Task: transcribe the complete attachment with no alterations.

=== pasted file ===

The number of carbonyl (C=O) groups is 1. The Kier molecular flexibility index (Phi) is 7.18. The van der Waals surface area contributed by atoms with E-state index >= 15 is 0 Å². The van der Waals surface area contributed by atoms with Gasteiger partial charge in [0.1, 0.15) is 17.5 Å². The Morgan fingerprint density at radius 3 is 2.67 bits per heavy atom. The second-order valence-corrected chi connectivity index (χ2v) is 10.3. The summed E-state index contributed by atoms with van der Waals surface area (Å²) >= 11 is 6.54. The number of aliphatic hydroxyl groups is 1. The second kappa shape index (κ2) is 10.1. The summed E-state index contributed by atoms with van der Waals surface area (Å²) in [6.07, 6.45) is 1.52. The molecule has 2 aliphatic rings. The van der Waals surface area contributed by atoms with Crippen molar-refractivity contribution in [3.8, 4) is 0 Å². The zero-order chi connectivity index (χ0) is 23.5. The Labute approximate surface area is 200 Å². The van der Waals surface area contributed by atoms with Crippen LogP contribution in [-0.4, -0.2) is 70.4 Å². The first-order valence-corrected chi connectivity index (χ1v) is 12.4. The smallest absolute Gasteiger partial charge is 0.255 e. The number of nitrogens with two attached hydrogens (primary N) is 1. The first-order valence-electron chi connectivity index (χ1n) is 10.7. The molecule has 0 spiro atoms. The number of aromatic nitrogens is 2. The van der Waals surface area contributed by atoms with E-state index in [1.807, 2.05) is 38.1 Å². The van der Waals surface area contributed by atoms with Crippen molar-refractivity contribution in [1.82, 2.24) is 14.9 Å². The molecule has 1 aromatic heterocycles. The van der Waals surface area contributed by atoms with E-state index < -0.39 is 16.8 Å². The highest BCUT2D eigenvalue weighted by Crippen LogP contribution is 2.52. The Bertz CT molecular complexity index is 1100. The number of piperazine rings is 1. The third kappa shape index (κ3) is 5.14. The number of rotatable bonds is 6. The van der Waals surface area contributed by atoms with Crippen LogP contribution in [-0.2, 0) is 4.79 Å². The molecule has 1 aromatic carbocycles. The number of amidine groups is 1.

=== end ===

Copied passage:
The number of carbonyl (C=O) groups is 1. The Kier molecular flexibility index (Phi) is 7.18. The van der Waals surface area contributed by atoms with E-state index >= 15 is 0 Å². The van der Waals surface area contributed by atoms with Gasteiger partial charge in [0.1, 0.15) is 17.5 Å². The Morgan fingerprint density at radius 3 is 2.67 bits per heavy atom. The second-order valence-corrected chi connectivity index (χ2v) is 10.3. The summed E-state index contributed by atoms with van der Waals surface area (Å²) >= 11 is 6.54. The number of aliphatic hydroxyl groups is 1. The second kappa shape index (κ2) is 10.1. The summed E-state index contributed by atoms with van der Waals surface area (Å²) in [6.07, 6.45) is 1.52. The molecule has 2 aliphatic rings. The van der Waals surface area contributed by atoms with Crippen molar-refractivity contribution in [3.8, 4) is 0 Å². The zero-order chi connectivity index (χ0) is 23.5. The Labute approximate surface area is 200 Å². The van der Waals surface area contributed by atoms with Crippen LogP contribution in [-0.4, -0.2) is 70.4 Å². The first-order valence-corrected chi connectivity index (χ1v) is 12.4. The smallest absolute Gasteiger partial charge is 0.255 e. The number of nitrogens with two attached hydrogens (primary N) is 1. The first-order valence-electron chi connectivity index (χ1n) is 10.7. The molecule has 0 spiro atoms. The number of aromatic nitrogens is 2. The van der Waals surface area contributed by atoms with E-state index in [1.807, 2.05) is 38.1 Å². The van der Waals surface area contributed by atoms with Crippen molar-refractivity contribution in [1.82, 2.24) is 14.9 Å². The molecule has 1 aromatic heterocycles. The van der Waals surface area contributed by atoms with E-state index < -0.39 is 16.8 Å². The highest BCUT2D eigenvalue weighted by Crippen LogP contribution is 2.52. The Bertz CT molecular complexity index is 1100. The number of piperazine rings is 1. The third kappa shape index (κ3) is 5.14. The number of rotatable bonds is 6. The van der Waals surface area contributed by atoms with Crippen LogP contribution in [-0.2, 0) is 4.79 Å². The molecule has 1 aromatic carbocycles. The number of amidine groups is 1.